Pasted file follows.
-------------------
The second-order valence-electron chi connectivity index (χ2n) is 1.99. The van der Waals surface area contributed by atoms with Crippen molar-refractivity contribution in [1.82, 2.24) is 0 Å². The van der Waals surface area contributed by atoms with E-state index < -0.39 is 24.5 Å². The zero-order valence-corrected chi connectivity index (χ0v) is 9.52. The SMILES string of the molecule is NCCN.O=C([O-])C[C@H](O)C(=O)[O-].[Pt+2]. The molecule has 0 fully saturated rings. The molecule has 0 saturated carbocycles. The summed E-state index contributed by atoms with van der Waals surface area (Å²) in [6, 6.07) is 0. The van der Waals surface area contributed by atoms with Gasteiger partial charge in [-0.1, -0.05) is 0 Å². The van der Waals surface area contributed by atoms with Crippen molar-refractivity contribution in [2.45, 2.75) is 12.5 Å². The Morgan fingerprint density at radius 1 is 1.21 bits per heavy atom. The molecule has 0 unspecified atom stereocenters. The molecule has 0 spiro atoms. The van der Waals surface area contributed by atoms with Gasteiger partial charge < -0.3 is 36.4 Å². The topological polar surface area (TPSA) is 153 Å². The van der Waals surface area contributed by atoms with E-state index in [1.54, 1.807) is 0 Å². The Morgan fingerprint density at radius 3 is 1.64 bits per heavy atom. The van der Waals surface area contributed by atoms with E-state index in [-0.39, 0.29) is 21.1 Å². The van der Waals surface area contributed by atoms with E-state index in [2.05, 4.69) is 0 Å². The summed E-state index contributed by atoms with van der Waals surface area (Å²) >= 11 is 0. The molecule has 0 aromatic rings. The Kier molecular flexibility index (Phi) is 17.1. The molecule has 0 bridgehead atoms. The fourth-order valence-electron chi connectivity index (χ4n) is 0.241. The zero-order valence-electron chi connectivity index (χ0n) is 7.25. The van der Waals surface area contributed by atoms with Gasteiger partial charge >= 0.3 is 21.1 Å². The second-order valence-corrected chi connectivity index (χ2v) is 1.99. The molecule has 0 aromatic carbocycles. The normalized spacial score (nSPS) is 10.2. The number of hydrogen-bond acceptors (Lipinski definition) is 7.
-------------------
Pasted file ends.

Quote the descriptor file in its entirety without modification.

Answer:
The second-order valence-electron chi connectivity index (χ2n) is 1.99. The van der Waals surface area contributed by atoms with Crippen molar-refractivity contribution in [1.82, 2.24) is 0 Å². The van der Waals surface area contributed by atoms with E-state index < -0.39 is 24.5 Å². The zero-order valence-corrected chi connectivity index (χ0v) is 9.52. The SMILES string of the molecule is NCCN.O=C([O-])C[C@H](O)C(=O)[O-].[Pt+2]. The molecule has 0 fully saturated rings. The molecule has 0 saturated carbocycles. The summed E-state index contributed by atoms with van der Waals surface area (Å²) in [6, 6.07) is 0. The van der Waals surface area contributed by atoms with Gasteiger partial charge in [-0.1, -0.05) is 0 Å². The van der Waals surface area contributed by atoms with Crippen molar-refractivity contribution in [2.45, 2.75) is 12.5 Å². The Morgan fingerprint density at radius 1 is 1.21 bits per heavy atom. The molecule has 0 unspecified atom stereocenters. The molecule has 0 spiro atoms. The van der Waals surface area contributed by atoms with Gasteiger partial charge < -0.3 is 36.4 Å². The topological polar surface area (TPSA) is 153 Å². The van der Waals surface area contributed by atoms with E-state index in [1.54, 1.807) is 0 Å². The Morgan fingerprint density at radius 3 is 1.64 bits per heavy atom. The van der Waals surface area contributed by atoms with E-state index in [-0.39, 0.29) is 21.1 Å². The van der Waals surface area contributed by atoms with E-state index in [2.05, 4.69) is 0 Å². The summed E-state index contributed by atoms with van der Waals surface area (Å²) >= 11 is 0. The molecule has 0 aromatic rings. The Kier molecular flexibility index (Phi) is 17.1. The molecule has 0 bridgehead atoms. The fourth-order valence-electron chi connectivity index (χ4n) is 0.241. The zero-order valence-electron chi connectivity index (χ0n) is 7.25. The van der Waals surface area contributed by atoms with Gasteiger partial charge >= 0.3 is 21.1 Å². The second-order valence-corrected chi connectivity index (χ2v) is 1.99. The molecule has 0 aromatic carbocycles. The normalized spacial score (nSPS) is 10.2. The number of hydrogen-bond acceptors (Lipinski definition) is 7.